Transport for London (TfL) has completed its programme to fit its older buses with newer engines to reduce particulate emissions.
The project, which began in 2017, has ensured that the 9,000-strong fleet meets the Euro VI emissions standards required by Ultra Low Emission Zone (ULEZ).
TfL stated that each retrofitted bus would emit 95 per cent less NOx emissions and 80 per cent less particulate matter than before.
The authority claimed that project completion represented a major milestone in tackling toxic air pollution in London.
Claire Mann, director of bus operations at TfL, said: “We’ve already seen how much retrofitted buses can clean up the air in busy London hotspots, and now with our retrofit programme complete on our core fleet the whole of the city will benefit from improved air quality.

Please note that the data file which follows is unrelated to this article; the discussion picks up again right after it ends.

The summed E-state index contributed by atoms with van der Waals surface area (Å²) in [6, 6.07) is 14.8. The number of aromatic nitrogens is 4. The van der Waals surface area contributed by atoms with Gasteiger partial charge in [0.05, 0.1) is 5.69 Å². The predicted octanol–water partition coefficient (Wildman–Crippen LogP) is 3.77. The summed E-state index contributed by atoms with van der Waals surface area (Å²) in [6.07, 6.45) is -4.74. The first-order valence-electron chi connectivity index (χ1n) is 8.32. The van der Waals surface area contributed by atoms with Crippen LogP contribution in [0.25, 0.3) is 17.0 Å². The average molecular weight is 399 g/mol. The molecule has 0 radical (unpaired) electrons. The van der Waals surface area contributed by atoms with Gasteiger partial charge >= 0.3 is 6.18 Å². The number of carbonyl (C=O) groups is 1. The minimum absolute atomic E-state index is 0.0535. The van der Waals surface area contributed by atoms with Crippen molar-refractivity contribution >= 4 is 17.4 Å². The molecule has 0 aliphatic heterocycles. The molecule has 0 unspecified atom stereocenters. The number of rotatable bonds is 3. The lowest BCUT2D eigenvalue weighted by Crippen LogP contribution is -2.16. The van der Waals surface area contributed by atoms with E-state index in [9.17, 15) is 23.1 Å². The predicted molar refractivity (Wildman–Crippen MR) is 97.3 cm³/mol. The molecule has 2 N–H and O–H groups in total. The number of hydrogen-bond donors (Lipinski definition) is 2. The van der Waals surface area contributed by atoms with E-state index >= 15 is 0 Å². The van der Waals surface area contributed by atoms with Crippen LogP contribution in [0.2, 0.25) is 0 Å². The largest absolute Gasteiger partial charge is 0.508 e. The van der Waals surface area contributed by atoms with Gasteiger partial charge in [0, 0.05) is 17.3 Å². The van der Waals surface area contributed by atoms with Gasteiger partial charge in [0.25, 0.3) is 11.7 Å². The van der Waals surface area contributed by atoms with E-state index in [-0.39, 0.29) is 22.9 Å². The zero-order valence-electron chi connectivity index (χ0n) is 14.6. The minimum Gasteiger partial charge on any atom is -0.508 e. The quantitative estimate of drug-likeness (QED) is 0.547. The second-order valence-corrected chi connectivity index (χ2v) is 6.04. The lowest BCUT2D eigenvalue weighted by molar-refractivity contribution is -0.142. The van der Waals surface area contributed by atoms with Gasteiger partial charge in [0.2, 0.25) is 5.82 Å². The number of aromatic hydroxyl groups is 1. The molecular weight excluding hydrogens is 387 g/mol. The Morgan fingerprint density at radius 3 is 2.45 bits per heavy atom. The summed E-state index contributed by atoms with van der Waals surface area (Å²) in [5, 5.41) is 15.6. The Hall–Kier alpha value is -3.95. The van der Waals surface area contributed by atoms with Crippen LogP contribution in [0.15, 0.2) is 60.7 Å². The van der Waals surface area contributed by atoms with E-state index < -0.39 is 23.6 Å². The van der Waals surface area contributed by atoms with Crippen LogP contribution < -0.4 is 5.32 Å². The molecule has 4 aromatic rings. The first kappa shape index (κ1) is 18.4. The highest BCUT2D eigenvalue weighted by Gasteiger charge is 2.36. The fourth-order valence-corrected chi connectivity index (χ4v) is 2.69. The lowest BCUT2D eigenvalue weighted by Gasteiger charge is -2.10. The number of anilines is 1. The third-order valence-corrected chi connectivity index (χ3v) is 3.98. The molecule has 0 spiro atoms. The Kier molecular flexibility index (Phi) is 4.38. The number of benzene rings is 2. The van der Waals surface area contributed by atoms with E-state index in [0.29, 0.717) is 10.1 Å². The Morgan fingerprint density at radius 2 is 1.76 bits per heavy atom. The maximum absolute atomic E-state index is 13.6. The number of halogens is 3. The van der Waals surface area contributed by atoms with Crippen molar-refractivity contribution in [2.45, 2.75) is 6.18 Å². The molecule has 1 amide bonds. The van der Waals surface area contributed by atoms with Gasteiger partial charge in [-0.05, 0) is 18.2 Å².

“We will press ahead with our electrification programme and investments in other green technology to ensure all buses in London are zero emission by 2037 or hopefully, if traditional financial support can be found, sooner.”
Since 2017, around £85m has been invested in the retrofitting programme. Additionally, TfL has introduced more than 400 all-electric buses, with a further 300 expected to join the fleet by year-end. There are plans for 2,000 electrified buses to be in operation by 2025.